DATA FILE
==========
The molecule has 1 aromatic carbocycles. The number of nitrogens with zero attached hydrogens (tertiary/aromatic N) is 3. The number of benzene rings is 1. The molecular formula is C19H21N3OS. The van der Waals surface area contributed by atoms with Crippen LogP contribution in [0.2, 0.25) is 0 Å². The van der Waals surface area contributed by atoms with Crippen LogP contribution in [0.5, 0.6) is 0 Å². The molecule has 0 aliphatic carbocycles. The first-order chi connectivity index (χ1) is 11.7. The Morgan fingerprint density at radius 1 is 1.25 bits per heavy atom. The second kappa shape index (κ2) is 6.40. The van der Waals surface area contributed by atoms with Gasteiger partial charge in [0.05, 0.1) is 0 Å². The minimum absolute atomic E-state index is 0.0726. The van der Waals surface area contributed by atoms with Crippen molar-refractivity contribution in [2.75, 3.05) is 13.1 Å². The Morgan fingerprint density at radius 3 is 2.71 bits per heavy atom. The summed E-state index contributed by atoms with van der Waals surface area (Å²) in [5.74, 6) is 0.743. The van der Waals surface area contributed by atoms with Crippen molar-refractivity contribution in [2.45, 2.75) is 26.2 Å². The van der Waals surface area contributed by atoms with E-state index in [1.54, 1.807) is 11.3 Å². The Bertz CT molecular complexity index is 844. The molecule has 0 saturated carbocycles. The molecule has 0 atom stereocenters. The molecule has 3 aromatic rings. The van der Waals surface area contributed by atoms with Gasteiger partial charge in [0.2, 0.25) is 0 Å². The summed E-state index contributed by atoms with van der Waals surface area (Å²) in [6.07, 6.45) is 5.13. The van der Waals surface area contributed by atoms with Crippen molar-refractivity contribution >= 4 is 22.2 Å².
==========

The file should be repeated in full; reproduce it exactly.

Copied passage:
The molecule has 1 aromatic carbocycles. The number of nitrogens with zero attached hydrogens (tertiary/aromatic N) is 3. The number of benzene rings is 1. The molecular formula is C19H21N3OS. The van der Waals surface area contributed by atoms with Crippen LogP contribution in [0.2, 0.25) is 0 Å². The van der Waals surface area contributed by atoms with Crippen LogP contribution in [0.5, 0.6) is 0 Å². The molecule has 0 aliphatic carbocycles. The first-order chi connectivity index (χ1) is 11.7. The Morgan fingerprint density at radius 1 is 1.25 bits per heavy atom. The second kappa shape index (κ2) is 6.40. The van der Waals surface area contributed by atoms with Gasteiger partial charge in [0.05, 0.1) is 0 Å². The minimum absolute atomic E-state index is 0.0726. The van der Waals surface area contributed by atoms with Crippen molar-refractivity contribution in [2.75, 3.05) is 13.1 Å². The Morgan fingerprint density at radius 3 is 2.71 bits per heavy atom. The summed E-state index contributed by atoms with van der Waals surface area (Å²) in [5.74, 6) is 0.743. The van der Waals surface area contributed by atoms with Crippen molar-refractivity contribution in [2.45, 2.75) is 26.2 Å². The van der Waals surface area contributed by atoms with E-state index in [1.54, 1.807) is 11.3 Å². The Bertz CT molecular complexity index is 844. The molecule has 0 saturated carbocycles. The molecule has 0 atom stereocenters. The molecule has 3 aromatic rings. The van der Waals surface area contributed by atoms with Gasteiger partial charge in [0.2, 0.25) is 0 Å². The summed E-state index contributed by atoms with van der Waals surface area (Å²) in [6.07, 6.45) is 5.13. The van der Waals surface area contributed by atoms with Crippen molar-refractivity contribution >= 4 is 22.2 Å².